The Art & Anger of Juan O'Gorman: Recent Retrospective Exhibitions Reveal Both the Bristling Socialism and Mexican Soul of This Great Architect and Painter

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A restless spirit, uncompromising socialist, fierce environmentalist, Juan O'Gorman was an mist, first and foremost. Whether he was painting a mural in tempera, designing a mosaic on a library facade, or building his own house by hand, O'Gorman approached the task with painstaking attention to detail that awed many and likely unnerved others. Last year marked the centenary of the artist's birth. It was his fate to belong to a generation that followed and labored beneath the shadow of Diego Rivera, Jose Clemente Orozco, and David Alfaro Siqueiros. But unlike peers of La Ruptura, who strove to break with the tradition of narrative, historical art, O'Gorman preferred to operate within inherited boundaries. He produced a large body of work equal in quality to that of the Big Three muralists, and which in recent years has enjoyed renewed attention. In 1999, the Grupo Pinanciero Bital, which owns an important mural by the artist, issued a stunning, full-color monograph, edited by Sandro Landucci Lerdo de Tejada. O'Gorman contains an introduction by Elena Poniatowska and definitive essays by people who knew the artist well. Six years later, to coincide with the centenary, the Fomento Cultural Banamex and the national cultural foundation, Conaculta, sponsored a sweeping retrospective exhibition of easel-sized works, murals, sketch books, preparatory cartoons, and architectural drawings. This spectacular show, held at the Palacio Iturbide In the historic district of the capital, emerged as the cultural highlight of the year and reinforced, once again, O'Gorman's stature both as an architect of considerable vision and an immensely gifted painter of murals, portraits, and landscapes.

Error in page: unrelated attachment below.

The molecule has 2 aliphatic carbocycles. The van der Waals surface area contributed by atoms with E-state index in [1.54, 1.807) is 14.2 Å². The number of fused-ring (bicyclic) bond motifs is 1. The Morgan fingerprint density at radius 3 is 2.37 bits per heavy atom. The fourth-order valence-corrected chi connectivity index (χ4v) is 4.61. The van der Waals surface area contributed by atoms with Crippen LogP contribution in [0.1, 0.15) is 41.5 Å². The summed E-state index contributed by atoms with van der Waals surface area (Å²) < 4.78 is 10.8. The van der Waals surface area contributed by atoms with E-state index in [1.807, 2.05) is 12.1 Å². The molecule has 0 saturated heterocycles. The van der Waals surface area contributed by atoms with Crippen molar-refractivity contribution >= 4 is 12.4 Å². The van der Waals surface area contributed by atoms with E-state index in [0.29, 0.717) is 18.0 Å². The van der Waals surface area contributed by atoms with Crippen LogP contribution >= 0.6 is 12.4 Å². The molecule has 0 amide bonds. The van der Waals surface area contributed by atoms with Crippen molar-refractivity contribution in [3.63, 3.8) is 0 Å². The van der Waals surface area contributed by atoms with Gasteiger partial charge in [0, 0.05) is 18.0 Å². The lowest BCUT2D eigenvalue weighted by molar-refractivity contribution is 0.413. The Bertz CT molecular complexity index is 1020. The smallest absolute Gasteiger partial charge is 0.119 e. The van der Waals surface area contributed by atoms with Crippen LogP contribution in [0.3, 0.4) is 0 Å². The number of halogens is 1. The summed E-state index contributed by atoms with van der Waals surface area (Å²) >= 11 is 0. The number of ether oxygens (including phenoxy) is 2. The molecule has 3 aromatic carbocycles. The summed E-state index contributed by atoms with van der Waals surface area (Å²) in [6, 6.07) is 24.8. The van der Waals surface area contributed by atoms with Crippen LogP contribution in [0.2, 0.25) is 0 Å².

O'Gorman inherited the impulse to paint from his father, Cecil Crawford O'Gorman, a Dublin-trained mining engineer, who came to Mexico in 1898 to work for a British mining company. Soon after his arrival in Mexico, the young engineer married his cousin, Encarnacion O'Gorman, by whom he had four children: Juan, Edmundo, Margarita, and Tomas. For a time he pursued his profession at mines near Pachuca and Guanajuato, but in the wake of the Mexican Revolution he turned to painting. He succeeded in making a decent living doing watercolor and tempera portraits of prominent members of Mexican society as well as landscapes and interior murals, including one at the family home in the San Angel district of Mexico City. He periodically showed at local galleries and posthumously received the honor of a solo exhibition at the Palacio de Bellas Artes.

Cecil O'Gorman was a stern disciplinarian in the Victorian mold. He conversed with his children in English, insisted on home schooling them until age ten, and meted out corporal punishment for the smallest infractions. Young Juan, by nature a precocious, free spirit who loved to play the piano, read history books, and demonstrate his prodigious memory, came to detest his iron-willed father but nonetheless absorbed a great deal from watching him paint. By his teenage years, he was able to produce meticulous likenesses of near-equal quality. Despite the considerable guidance he received from his elder, out of resentment, O'Gorman later made a determined effort to credit others as his teachers. He often identified Antonio Ruiz, a neighbor and professional artist, as the source of his knowledge of tempera painting. And even though he'd witnessed his father execute frescoes, he would claim that Ramon Alba Guadarrama, a Rivera assistant, had shared with him the intricacies of that demanding technique. And then there was Rivera himself who, by example, conveyed to the young man the full potential of narrative painting executed on a grand scale. Over the years, O'Gorman never failed to identify Diego as "mi gran maestro."

O'Gorman attended La Veronica, a preparatory school then known as the Colegio Franco-Ingles. At this Jesuit school he received his first exposure to anarcho-syndicalist ideas from a professor who had his students read Proudhon on the sources of poverty. …


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